HON. MPARIWA:  I second.

          Motion put and agreed to.

          Debate to resume:  Tuesday, 8th September, 2020.



          THE VICE PRESIDENT (HON. K. C. D MOHADI): Madam Speaker, I hereby table the National Peace and Reconciliation 2019 report as distributed to the Members. Madam Speaker, allow me to give a summary of the National Peace and Reconciliation Commission 2019 Annual Report.

          Madam Speaker, in 2019, the National Peace and Reconciliation Commission’s thrust was to engage the communities on the ground, which included:

  • The establishment of Provincial Peace Committees as part of its strategy to develop infrastructure for conflict prevention, complaints handling and investigations;
  • Engagements and collaboration with various stakeholders such as traditional leaders, political parties, civil society organisations and the security sector;
  • Preparations for public and private hearings to help victims of past conflicts secure closure, healing and reconciliation;
  • Pioneering programmes to promote social cohesion as well as conducting scenario analysis programmes in order to anticipate future potential conflicts;
  • Recruitment of secretariat as well as the capacitation of staff to sharpen their skills.

Madam Speaker, the NPRC noted that the year 2019 was very challenging, primarily because of inadequate financial resources as a result of the hyper-inflationary environment.

Madam Speaker, in the report, the Commission makes the following recommendations to this august House;

  1.             That State and non-State institutions promote programmes which foster tolerance, equality; build social cohesion among Zimbabweans;
  2.             That Government promotes and resource historians to document inclusive story lines that reframe and capture agreeable narratives about Zimbabwe’s history;

                         iii.            That national shared vision be promoted;

  1.             That Parliament enact enabling legislation to officialise languages in line with the Constitution;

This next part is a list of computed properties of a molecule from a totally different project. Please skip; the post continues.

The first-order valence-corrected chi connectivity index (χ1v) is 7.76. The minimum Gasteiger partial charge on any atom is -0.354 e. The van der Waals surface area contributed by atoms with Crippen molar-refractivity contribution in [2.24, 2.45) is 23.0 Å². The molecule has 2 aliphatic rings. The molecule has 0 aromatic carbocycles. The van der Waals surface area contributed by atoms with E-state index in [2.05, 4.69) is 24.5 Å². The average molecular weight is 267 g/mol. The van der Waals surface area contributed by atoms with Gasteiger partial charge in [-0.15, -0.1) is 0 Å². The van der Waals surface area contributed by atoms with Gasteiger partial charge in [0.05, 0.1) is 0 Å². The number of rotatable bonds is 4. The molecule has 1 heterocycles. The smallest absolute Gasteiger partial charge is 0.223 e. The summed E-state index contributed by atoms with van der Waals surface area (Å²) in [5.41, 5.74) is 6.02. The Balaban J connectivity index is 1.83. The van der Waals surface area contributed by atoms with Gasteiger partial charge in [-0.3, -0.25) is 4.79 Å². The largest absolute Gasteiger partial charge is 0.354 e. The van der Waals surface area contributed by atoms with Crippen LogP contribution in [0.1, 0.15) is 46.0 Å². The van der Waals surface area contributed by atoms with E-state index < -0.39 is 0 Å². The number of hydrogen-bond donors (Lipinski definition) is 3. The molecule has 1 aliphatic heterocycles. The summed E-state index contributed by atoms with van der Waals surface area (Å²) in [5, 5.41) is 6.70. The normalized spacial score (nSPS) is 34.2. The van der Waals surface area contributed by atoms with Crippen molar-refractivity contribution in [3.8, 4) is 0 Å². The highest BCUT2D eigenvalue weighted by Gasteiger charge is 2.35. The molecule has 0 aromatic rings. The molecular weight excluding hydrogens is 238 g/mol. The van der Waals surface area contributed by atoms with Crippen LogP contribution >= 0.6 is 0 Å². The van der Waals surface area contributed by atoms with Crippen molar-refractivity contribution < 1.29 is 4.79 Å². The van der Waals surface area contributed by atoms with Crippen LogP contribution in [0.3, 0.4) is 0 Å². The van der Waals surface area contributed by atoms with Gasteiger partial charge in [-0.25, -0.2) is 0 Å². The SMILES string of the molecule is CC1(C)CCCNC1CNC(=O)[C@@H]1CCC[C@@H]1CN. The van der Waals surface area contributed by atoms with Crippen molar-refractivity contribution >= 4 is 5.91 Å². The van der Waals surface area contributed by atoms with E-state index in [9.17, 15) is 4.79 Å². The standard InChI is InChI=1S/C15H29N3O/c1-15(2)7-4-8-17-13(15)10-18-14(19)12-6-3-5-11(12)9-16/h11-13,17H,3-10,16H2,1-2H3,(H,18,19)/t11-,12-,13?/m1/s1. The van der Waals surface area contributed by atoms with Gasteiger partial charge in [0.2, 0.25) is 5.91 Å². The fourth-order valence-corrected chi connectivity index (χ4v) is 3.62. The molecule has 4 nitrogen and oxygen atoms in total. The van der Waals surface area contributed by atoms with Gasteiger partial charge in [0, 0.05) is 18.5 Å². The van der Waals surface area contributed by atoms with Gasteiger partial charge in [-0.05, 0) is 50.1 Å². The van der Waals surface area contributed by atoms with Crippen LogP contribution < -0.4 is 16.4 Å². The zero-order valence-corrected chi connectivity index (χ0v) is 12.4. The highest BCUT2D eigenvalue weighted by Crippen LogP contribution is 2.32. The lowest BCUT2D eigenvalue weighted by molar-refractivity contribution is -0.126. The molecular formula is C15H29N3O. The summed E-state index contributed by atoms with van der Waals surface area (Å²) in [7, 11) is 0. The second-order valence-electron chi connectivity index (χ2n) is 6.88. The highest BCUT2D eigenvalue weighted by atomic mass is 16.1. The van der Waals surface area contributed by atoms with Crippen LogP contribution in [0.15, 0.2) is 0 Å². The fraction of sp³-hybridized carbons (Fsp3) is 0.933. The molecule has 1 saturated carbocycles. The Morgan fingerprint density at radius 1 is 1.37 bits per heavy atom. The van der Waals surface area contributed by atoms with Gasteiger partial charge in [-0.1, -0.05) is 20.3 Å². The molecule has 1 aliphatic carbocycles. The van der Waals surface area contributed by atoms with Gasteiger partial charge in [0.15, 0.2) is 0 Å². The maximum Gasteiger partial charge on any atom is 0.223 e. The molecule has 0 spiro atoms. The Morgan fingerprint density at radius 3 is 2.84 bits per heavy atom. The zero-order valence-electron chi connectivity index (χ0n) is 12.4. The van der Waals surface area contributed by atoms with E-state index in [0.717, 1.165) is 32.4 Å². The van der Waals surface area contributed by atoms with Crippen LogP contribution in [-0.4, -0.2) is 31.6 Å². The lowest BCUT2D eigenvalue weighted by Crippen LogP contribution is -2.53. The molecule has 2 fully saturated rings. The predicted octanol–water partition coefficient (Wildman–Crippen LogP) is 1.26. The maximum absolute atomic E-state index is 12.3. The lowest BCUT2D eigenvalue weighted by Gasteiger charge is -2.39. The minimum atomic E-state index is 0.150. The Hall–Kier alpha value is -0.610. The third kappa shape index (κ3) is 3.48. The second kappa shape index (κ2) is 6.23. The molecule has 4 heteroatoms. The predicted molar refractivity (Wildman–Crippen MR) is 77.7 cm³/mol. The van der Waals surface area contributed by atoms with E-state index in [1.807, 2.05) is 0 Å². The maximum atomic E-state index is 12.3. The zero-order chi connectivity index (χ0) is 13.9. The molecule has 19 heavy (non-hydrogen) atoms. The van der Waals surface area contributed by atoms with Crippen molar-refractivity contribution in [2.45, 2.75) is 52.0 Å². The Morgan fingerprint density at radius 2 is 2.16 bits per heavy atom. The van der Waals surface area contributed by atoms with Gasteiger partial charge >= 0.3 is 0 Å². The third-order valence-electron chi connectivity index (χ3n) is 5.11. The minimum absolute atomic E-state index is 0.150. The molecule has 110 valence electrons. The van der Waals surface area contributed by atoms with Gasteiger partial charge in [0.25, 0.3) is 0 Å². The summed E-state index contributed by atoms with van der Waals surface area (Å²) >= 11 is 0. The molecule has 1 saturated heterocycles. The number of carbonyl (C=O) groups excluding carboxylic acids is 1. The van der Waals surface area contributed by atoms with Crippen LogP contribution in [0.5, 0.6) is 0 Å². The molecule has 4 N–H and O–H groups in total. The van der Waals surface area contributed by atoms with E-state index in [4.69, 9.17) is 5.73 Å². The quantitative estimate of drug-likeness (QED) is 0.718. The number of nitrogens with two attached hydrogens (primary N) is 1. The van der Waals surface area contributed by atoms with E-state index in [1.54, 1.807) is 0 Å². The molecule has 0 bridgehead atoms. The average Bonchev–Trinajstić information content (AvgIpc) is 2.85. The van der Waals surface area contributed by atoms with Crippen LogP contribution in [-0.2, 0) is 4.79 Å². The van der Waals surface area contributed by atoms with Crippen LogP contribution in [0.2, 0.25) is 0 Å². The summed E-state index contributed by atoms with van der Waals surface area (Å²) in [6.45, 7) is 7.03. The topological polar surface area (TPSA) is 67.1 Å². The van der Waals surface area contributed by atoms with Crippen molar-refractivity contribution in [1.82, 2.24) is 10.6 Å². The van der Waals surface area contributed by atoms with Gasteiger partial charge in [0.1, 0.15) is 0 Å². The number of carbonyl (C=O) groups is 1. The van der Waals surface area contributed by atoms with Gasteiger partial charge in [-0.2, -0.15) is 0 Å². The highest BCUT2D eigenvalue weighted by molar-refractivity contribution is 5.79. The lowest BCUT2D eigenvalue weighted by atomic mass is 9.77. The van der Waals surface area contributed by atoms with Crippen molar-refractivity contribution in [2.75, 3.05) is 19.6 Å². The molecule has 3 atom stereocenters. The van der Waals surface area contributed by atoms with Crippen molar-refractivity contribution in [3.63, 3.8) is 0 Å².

2.             That Government promotes the tuition of all indigenous languages;
  3.             That the roles of the Fallen Heroes Trust and the ZIPRA War Veterans Trust pertaining to exhumations and reburials be clearly defined and harmonised;

                      vii.            That Government develops a comprehensive policy to address protection of witnesses, victims and survivors of violent conflicts;

                   viii.            That political parties have formally recognised constitutions  to deal with internal conflicts and self-regulating mechanisms to promote peaceful political activism;

  1.             That the amendment of the Mines and Minerals Amendment Bill be expedited; and
  2.             That Government develops a policy to integrate, mainstream or introduce peace education in primary, secondary and tertiary institutions.

Madam Speaker, the recommendations of the NPCR herein will foster enhanced national capacities for sustaining peace and promote healing and reconciliation as well as inclusive healing and reconciliation processes that address legacies of violent conflicts.  I so submit Madam Speaker.

HON. MPARIWA: Thank you Madam Speaker.  I want to thank the Vice President for bringing both the reports.  I stood up on the second report of the 2019. When I was whispering to my colleagues, I was saying the unfinished business of the Global Political Agreement of 2009 to 2013, hence you heard the debates that were being carried out by my colleagues in the first report that the Vice President has tabled and were actually like demanding the way forward.

I am pleased that the presentation of the report in this House is a testimony that perhaps we are seeing the light at the end of the tunnel. I heard about the peace committees in the communities and the programmes for social cohesion. There is nothing that beats people getting together in a community to actually say okay this was done, you have wronged me but let us find each other. There is nothing that beats engagement in terms of people that are in a community. I am glad that those were glaring gaps that I was thinking about when I was seated there listening to the first report.

          If you look at the national shared vision to be promoted, that is exactly what Zimbabweans want. There was some misinformation in terms of who is doing that and where are we heading to.  In this report, the Vice President laid the steps or landmarks of where we go to – the stakeholder engagement. The communities where we are coming from are the ones that are demanding answers, the answers seem to be coming out in terms of engagement and comprehensive political parties self regulating. Our slogans need to be designed in a way that is tolerable to both political parties. We need not say which party and the like. We know what we do. We know when it is election time and we know what we say at rallies. When we say “peace begins with you and peace begins with me” let us really mean it. Let us not demean that slogan because it speaks volumes in terms of actions by the political leaders. Our own branches and cells copy from the actions and what we do. When the Vice President lays such a report in the House, let us walk the talk.